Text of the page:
TSA Allowed People With Criminal Records To Get Airport Security Badges

March 10, 2013

"...according to a recent report from the Department of Homeland Security’s Office of Inspector General (OIG), the agency’s bungling of an airport security badge vetting program allowed at least 11 individuals with criminal backgrounds to obtain access to secured airport areas

What’s more, says the OIG, because of the TSA’s lack of oversight, some individuals with criminal records may retain such access to this day.

TSA, in its wisdom, decided that if airports couldn’t operate without security badges and the badges were being held up because background checks were delayed, the solution was not to fix the problems with the project (or even to revert to the old system) but simply to allow airports to issue badges without background checks. Thus, from April 20 to June 1, 2012, airports could issue badges to those whose background checks were in limbo, with the proviso that these badges would be revoked if the checks were not completed within 14 days.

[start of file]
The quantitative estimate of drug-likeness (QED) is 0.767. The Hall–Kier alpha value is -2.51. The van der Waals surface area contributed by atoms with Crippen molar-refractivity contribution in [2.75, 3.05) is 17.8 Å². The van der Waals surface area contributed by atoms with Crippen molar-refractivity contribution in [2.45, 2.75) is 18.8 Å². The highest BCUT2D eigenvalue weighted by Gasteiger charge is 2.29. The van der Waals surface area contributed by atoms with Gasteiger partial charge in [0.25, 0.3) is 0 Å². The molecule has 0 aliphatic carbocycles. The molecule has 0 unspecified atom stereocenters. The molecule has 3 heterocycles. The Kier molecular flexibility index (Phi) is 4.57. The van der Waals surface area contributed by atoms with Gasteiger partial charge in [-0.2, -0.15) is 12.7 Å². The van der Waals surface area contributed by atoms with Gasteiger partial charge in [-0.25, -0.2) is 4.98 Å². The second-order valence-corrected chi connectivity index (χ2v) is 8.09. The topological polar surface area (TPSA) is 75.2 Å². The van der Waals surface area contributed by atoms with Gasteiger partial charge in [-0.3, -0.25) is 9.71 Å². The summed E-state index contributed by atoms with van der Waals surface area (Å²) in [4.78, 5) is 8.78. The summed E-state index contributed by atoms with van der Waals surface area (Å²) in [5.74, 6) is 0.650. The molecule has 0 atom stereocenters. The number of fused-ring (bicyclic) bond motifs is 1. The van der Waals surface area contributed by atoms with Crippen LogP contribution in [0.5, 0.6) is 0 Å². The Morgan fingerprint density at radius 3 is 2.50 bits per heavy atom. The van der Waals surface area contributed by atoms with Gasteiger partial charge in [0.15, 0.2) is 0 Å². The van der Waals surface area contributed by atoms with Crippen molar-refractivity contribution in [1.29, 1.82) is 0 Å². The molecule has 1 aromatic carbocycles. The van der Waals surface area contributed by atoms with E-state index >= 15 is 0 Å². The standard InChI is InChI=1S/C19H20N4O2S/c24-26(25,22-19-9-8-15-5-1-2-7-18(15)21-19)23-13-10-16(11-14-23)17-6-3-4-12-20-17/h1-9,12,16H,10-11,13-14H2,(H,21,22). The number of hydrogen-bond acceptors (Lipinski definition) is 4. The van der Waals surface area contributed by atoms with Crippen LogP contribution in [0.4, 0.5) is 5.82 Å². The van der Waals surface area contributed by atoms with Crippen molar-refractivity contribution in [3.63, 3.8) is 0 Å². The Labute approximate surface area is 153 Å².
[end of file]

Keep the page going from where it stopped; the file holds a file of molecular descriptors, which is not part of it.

The OIG also recommended that the TSA “conduct a comprehensive review of badges issued” without background checks, which the TSA also agreed to do. But if that review is managed in a similar fashion as the project itself — and there is little reason to expect otherwise — it is likely to take years and still not end up with a full accounting of individuals with criminal records who possess security badges."